3. Finish Institutes of the Christian Religion: It's long and dense and difficult and I'm not sure I've got the clearest translation, although it's likely the most literal. But it's a good exercise in thinking and I agree with a good portion of Calvin's theology, so I am enjoying myself, after I figure out what exactly he's saying in a given passage.

4. Reread some childhood favorites: Mostly stuff by L. M. Montgomery, Louisa May Alcott, Elizabeth Enright, Elizabeth George Speare, and Jules Verne

5. Read some of the books I own but have never read: According to my catalog on LibraryThing, I own 83 unread books.

6. Post something about every book I read: I may not post a review of every book (some books are too meaningful for one of my simple reviews while others are over-written-about already--I love Harry Potter, but does the world really need another Sorcerer's Stone review?), but I would like to say something about each book, even if it's just "Hey world, I read this book."

7. Read more often: I tend to read in fits and starts, reading three books in one day and then not reading anything for two weeks. But I've found my brain runs more smoothly when I spend more time reading quality literature and less time piddling around the internet, so I need to read more... and somehow make this work with Goal #6.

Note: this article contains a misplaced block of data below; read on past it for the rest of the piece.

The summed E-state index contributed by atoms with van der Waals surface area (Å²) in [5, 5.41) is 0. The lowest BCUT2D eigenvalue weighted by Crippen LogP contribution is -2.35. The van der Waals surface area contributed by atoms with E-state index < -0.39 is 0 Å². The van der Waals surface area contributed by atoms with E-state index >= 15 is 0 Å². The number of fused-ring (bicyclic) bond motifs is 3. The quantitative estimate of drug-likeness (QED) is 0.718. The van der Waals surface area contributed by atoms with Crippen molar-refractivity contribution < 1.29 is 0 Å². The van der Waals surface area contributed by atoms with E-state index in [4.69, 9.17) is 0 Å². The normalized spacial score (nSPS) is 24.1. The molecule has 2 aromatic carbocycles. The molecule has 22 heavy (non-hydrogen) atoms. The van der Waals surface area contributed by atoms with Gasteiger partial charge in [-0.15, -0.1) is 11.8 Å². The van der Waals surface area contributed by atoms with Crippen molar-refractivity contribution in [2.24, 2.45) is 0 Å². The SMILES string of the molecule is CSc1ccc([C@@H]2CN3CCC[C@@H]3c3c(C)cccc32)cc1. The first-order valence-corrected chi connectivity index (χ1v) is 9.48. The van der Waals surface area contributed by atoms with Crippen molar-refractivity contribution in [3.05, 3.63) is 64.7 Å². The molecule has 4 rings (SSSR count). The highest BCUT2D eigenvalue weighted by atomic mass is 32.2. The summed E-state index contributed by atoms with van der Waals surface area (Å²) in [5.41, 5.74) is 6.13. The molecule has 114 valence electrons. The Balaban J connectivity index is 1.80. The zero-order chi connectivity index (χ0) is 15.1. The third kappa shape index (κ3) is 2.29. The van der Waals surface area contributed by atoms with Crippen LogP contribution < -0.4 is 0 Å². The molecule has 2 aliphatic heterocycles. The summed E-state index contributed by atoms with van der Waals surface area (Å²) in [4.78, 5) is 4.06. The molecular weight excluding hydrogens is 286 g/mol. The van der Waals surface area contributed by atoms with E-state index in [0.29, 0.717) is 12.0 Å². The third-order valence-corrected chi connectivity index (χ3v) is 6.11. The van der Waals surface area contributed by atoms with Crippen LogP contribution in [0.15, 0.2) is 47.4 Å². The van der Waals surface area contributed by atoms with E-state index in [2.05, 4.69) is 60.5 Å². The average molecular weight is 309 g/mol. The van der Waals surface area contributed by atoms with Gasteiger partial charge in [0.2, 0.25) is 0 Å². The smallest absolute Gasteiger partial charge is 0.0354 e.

8. Read more non-fiction: (including cookbooks)

9. Read more poetry: For years I thought I didn't like poetry; it turned out I just didn't like the poetry I was reading. I'd like to read more T. S. Eliot and W. H. Auden in particular, although I may pick up some Edgar Lee Masters, Edna St. Vincent Millay, and William Stafford along the way.

10. Read the six books assigned to me by my best friend in our "must-read book list exhange": Essentially, we each picked six books we'd read that the other hadn't that we each thought the other would like. I'm to read the following:
The End of the Affair by Graham Greene
The Historian by Elizabeth Kostova
Descent into Hell by Charles Williams
The Silmarillion by J. R. R. Tolkien
Revelations of Divine Love by Julian of Norwich
Adam and Eve after the Pill by Mary Eberstadt

Sunday, January 6, 2013

Book Review: Equal Rites

Equal Rites by Terry Pratchett
HarperTorch, 2000 (originally published 1987); 213 pages

High in the Ramtop Mountains of Discworld, a dying wizard seeks out the eighth son of an eighth son upon whom he can bestow his power before he dies. Unfortunately, the son turns out to be a daughter, and women can't be wizards; the Lore of the Unseen University forbids it. So what's a girl with magical power to do? Travel across the Discworld and demand entry to the University, of course!